IRS Financial Management: Has There Been Any Improvement? : Hearing Before the Subcommittee on Government Management, Information, and Technology of the Committee on Government Reform and Oversight, House of Representatives, One Hundred Fourth Congress, Second Session, September 19, 1996
United States, United States. Congress. House. Committee on Government Reform and Oversight. Subcommittee on Government Management, Information, and Technology
U.S. Government Printing Office, 1997 - 77 pages
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Page 52 - Mr. Chairman and Distinguished Members of the Subcommittee: Good morning. I am pleased to be here today to discuss...
Page 6 - First, the amounts of total revenue (reported to be $1.4 trillion for fiscal year 1995) and tax refunds (reported to be $122 billion for fiscal year 1995) cannot be verified or reconciled to accounting records maintained for individual taxpayers in the aggregate.
Page 49 - It does not mean that the money the IRS is supposed to be collecting or spending has simply disappeared - or somehow been misappropriated. This has not occurred. The Service has two separate financial processes to track funds: the administrative system that handles our appropriated funds and our revenue system that tracks tax collections. It is important to understand these two different systems in...
Page 66 - Mr. Chairman, that concludes my remarks. I would be happy to answer any questions.
Page 3 - Dodaro, Assistant Comptroller General, Accounting and Information Management Division, General Accounting Office, Steven O. App, Deputy Chief Financial Officer, Department of the Treasury, and Anthony Musick, Chief Financial Officer of the Internal Revenue Service. We thank you all for joining us; we look forward to your testimony. [The prepared statement of Hon. Stephen Horn follows:] Opening Statement Stephen Horn "Internal Revenue Services Financial Management: Has There Been Any Improvement?
Page 2 - IRS statements and look at the underlying records, their testing and recalculations of amounts result in totals that are not the same as the totals that the IRS is claiming as correct. Auditors refer to this as being unable to give an opinion on the financial statements. Auditors have been unable to express an opinion on the reliability of the IRS financial statements for any of the four fiscal years from 1992 through 1995. The...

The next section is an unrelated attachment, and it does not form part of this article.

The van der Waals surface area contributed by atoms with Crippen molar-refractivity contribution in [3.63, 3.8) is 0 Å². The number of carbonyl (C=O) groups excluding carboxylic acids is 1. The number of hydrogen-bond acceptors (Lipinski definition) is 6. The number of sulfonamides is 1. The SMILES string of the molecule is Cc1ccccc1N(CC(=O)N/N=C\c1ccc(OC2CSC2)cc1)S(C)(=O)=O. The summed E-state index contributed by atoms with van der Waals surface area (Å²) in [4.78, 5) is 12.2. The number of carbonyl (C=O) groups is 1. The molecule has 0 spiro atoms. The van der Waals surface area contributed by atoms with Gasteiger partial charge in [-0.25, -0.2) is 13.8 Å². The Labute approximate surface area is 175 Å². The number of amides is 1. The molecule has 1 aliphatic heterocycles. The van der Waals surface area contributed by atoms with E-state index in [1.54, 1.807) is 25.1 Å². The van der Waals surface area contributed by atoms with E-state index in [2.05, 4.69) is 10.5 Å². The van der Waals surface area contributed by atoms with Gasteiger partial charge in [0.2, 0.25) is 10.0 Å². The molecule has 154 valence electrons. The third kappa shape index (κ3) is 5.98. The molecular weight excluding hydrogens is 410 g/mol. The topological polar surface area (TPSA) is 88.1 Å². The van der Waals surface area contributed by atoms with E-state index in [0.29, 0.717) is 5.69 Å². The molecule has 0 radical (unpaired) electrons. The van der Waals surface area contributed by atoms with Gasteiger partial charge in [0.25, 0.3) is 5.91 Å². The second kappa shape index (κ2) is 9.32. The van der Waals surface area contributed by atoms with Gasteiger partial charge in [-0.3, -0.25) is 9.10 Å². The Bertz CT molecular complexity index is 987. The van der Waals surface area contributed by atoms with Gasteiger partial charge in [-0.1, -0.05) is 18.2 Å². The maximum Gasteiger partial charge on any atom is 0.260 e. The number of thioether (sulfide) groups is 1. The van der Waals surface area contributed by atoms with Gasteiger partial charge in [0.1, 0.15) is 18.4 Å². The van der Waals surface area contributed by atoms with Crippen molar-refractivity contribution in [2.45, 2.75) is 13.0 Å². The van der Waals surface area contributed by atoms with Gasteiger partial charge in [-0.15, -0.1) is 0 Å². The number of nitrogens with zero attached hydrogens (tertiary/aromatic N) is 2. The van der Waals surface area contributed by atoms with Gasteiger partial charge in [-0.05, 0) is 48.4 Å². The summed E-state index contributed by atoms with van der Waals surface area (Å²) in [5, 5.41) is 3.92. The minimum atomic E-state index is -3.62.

Page 24 - Issues With Revenue IRS' financial statement amounts for revenue, in total and by type of tax, were not derived from its revenue general ledger accounting system (RACS) or its master files of detailed individual taxpayer records. This is because RACS did not contain detailed information by type of tax, such as individual income tax or corporate tax, and the master file cannot summarize the taxpayer information needed to support the amounts identified in RACS. As a result, IRS relied on alternative...
Page 25 - IRS' master files; and $148 billion in corporate income taxes— this amount was $6.6 billion more than what was recorded in IRS' master files. Thus, IRS did not know and we could not determine if the reported amounts were correct. These discrepancies also further reduce our confidence in the accuracy of the amount of total revenues collected.
Page 25 - IRS1 master files; $433 billion in social security insurance taxes collected— this amount was $5 billion less than what was recorded in IRS' master files; and $148 billion in corporate income taxes— this amount was $6.6 billion more than what was recorded in IRS
Page 20 - ... could not determine the cause of the cash differences. These differences suggest that IRS did not have proper controls over cash disbursements as well as cash receipts. In addition to its reconciliation problems, we found numerous unsubstantiated amounts. These unsubstantiated amounts occurred because IRS did not have support for when and if certain goods or services were received and, in other instances, IRS had no support at all for the reported expense amount. These unsubstantiated amounts...